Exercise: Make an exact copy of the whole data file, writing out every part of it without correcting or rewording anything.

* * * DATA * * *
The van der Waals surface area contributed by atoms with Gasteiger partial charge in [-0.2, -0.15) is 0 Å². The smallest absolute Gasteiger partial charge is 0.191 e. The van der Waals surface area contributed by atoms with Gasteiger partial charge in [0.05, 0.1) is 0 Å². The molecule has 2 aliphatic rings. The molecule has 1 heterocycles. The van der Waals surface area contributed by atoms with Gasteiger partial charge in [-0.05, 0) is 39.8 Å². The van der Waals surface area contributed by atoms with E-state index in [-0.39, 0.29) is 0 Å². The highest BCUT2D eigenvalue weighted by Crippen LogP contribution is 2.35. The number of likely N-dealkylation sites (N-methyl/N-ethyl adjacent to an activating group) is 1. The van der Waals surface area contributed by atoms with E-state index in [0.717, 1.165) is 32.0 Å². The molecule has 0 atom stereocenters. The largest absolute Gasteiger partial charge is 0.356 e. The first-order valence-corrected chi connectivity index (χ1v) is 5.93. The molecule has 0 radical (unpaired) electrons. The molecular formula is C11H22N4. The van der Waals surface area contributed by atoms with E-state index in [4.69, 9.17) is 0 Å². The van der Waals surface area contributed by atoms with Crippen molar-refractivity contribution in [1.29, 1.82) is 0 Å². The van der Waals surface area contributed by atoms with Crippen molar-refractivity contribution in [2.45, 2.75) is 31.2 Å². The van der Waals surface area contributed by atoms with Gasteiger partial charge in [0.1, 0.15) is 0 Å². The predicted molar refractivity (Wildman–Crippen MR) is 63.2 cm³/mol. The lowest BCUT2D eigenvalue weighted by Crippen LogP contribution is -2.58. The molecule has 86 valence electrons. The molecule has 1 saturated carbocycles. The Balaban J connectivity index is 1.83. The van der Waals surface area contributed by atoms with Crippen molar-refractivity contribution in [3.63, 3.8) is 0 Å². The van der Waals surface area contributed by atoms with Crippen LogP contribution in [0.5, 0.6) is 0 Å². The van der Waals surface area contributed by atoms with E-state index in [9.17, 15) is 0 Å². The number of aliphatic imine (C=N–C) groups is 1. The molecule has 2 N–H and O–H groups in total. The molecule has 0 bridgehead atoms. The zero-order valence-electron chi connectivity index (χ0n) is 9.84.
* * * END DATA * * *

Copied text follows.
The van der Waals surface area contributed by atoms with Gasteiger partial charge in [-0.2, -0.15) is 0 Å². The smallest absolute Gasteiger partial charge is 0.191 e. The van der Waals surface area contributed by atoms with Gasteiger partial charge in [0.05, 0.1) is 0 Å². The molecule has 2 aliphatic rings. The molecule has 1 heterocycles. The van der Waals surface area contributed by atoms with Gasteiger partial charge in [-0.05, 0) is 39.8 Å². The van der Waals surface area contributed by atoms with E-state index in [-0.39, 0.29) is 0 Å². The highest BCUT2D eigenvalue weighted by Crippen LogP contribution is 2.35. The number of likely N-dealkylation sites (N-methyl/N-ethyl adjacent to an activating group) is 1. The van der Waals surface area contributed by atoms with E-state index in [0.717, 1.165) is 32.0 Å². The molecule has 0 atom stereocenters. The largest absolute Gasteiger partial charge is 0.356 e. The first-order valence-corrected chi connectivity index (χ1v) is 5.93. The molecule has 0 radical (unpaired) electrons. The molecular formula is C11H22N4. The van der Waals surface area contributed by atoms with E-state index in [4.69, 9.17) is 0 Å². The van der Waals surface area contributed by atoms with Crippen molar-refractivity contribution in [1.29, 1.82) is 0 Å². The van der Waals surface area contributed by atoms with Crippen molar-refractivity contribution in [2.45, 2.75) is 31.2 Å². The van der Waals surface area contributed by atoms with Gasteiger partial charge in [0.1, 0.15) is 0 Å². The predicted molar refractivity (Wildman–Crippen MR) is 63.2 cm³/mol. The lowest BCUT2D eigenvalue weighted by Crippen LogP contribution is -2.58. The molecule has 86 valence electrons. The molecule has 1 saturated carbocycles. The Balaban J connectivity index is 1.83. The van der Waals surface area contributed by atoms with Crippen molar-refractivity contribution in [3.63, 3.8) is 0 Å². The van der Waals surface area contributed by atoms with Crippen LogP contribution in [0.5, 0.6) is 0 Å². The van der Waals surface area contributed by atoms with E-state index in [9.17, 15) is 0 Å². The number of aliphatic imine (C=N–C) groups is 1. The molecule has 2 N–H and O–H groups in total. The molecule has 0 bridgehead atoms. The zero-order valence-electron chi connectivity index (χ0n) is 9.84.